Republicans, on the other hand, rated reducing costs as the most important goal – in particular for individuals and families. Republican support for repeal and replace bills has indeed reflected these priorities. In support of repeal and replace, legislators have been highlighting the problems of high premiums and deductibles under the ACA and citing over-regulation by the federal government. They have generally not been making the argument that any of the repeal and replace bills will lead to better health outcomes or access.14 While this is perhaps understandable when looking at the Republican priorities, it also explains why Democrats have been so opposed to the Republican bills given their top priorities of improved health and access.

So why did the repeal and replace attempts falter? Obviously there was a lot of subtle and less subtle political maneuvering affecting each senator’s vote, but the priorities revealed in the above picture are nonetheless enlightening. There is no doubt that the repeal and replace efforts, up to and including the Graham-Cassidy bill, meet two of the top three Republican goals, namely to reduce the role of government and to reduce the costs to both government and payers. However, the impact on costs for individuals and families is much more complicated. The Congressional Budget Office (CBO), which analyses repeal and replace bills, showed that under all of them, costs for healthy younger people would probably go down but that costs for sicker or older people would go up – often significantly.15 The CBO also estimated that several million people would lose their insurance – with potentially large implications for their out-of-pocket costs should they fall ill. These likely cost increases for many people could help explain why many Republican senators have been lukewarm about the repeal and replace bills – often citing a dislike of the ACA as the primary reason for their support rather than a whole-hearted embrace of the new bills.

Another result of our study was that there appeared to be three reasonably distinct groups of Republicans. One group (“conservatives,” about 22% of respondents) rated smaller government as the highest (and often the only) priority. Another group (“moderates,” about 30% of respondents) rated smaller government as a medium priority, less important than improving health and access and reducing costs. Remaining Republicans were somewhere in between these two groups. Attempts at repeal and replace have had to walk a delicate line between gaining the support of the conservatives, who want to reduce the role of and cost to federal government as much as possible, and that of the moderates, who worry more about the impact of deep cuts to federal programs like Medicaid. For instance, the Graham-Cassidy effort failed to get the support of both arch-conservative Rand Paul and moderate Susan Collins.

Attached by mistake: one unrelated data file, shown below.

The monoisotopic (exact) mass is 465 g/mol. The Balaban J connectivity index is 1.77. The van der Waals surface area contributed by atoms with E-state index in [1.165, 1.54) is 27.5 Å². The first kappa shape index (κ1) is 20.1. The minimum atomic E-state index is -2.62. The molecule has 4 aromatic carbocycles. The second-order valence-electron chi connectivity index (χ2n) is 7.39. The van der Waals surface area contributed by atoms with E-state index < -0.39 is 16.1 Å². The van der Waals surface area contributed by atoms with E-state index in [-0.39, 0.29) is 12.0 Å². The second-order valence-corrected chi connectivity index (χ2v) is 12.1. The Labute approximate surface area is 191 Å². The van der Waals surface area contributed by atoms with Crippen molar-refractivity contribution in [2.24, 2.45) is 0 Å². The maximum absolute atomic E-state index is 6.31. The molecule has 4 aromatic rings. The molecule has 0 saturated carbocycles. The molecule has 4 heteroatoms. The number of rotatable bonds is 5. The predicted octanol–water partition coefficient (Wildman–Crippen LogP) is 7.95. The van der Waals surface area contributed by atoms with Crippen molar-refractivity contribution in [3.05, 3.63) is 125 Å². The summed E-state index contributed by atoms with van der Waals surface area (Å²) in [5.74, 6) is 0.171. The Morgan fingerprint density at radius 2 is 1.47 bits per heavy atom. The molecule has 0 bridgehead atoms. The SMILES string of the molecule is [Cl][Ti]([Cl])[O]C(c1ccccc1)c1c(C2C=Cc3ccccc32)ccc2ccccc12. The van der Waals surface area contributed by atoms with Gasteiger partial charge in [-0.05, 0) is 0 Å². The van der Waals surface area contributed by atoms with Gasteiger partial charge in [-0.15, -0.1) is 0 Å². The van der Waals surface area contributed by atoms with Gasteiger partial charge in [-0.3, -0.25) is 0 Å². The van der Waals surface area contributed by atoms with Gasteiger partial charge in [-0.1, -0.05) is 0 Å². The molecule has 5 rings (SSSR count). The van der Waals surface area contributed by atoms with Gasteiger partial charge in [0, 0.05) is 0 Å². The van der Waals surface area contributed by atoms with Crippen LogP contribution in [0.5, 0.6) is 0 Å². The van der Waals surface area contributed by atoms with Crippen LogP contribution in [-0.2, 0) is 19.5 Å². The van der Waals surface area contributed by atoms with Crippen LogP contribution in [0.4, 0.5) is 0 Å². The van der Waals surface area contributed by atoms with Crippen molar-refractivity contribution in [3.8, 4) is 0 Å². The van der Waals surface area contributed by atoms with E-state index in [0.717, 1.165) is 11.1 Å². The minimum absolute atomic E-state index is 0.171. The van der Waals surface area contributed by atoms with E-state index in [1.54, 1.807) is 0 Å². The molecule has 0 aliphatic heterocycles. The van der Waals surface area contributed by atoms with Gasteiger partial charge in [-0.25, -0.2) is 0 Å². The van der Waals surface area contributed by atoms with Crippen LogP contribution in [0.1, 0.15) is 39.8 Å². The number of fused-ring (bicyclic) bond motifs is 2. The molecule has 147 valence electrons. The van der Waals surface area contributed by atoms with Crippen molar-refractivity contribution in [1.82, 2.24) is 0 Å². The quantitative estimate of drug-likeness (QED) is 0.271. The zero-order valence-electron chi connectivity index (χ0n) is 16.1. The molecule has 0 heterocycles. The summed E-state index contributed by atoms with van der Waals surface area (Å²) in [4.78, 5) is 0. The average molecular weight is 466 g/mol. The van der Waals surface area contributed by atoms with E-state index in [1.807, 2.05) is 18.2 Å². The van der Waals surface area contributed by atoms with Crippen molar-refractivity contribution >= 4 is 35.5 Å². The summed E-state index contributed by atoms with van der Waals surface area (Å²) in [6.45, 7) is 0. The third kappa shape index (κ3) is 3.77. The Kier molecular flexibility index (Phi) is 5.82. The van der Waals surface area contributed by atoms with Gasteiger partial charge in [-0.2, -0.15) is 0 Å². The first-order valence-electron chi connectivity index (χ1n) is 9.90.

Where next then for health reform? Given the failure of Graham-Cassidy in the Senate, bipartisan national reform becomes the most obvious next step, especially given the requirement for 60 votes in the senate from October. The different priorities highlighted by the survey do make large scale bipartisan reform challenging, but not impossible – both parties think reducing costs is very important and there are plenty of specific policy options that can address this (for instance on prescription pricing). Specific policies aimed at distinct health issues (such as the opioid crisis) could also attract bipartisan support. Additionally, reauthorizing CHIP, which has longstanding bipartisan approval, could grease the rusty wheels of bipartisanship. For me, the survey results say three things: don’t be too ambitious, respect and acknowledge each other’s differences in outlook, and start on initiatives to protect children and making health care more affordable.


I would like to acknowledge the contribution and support in the designing and conducting the survey from: Christopher Koller, MPPM MAR, President of the Milbank Memorial Fund; David Bates, MD MSc, Brigham and Women’s Hospital; Don Berwick, MD MPP FRCP, and Don Goldmann, MD, both Institute for Healthcare Improvement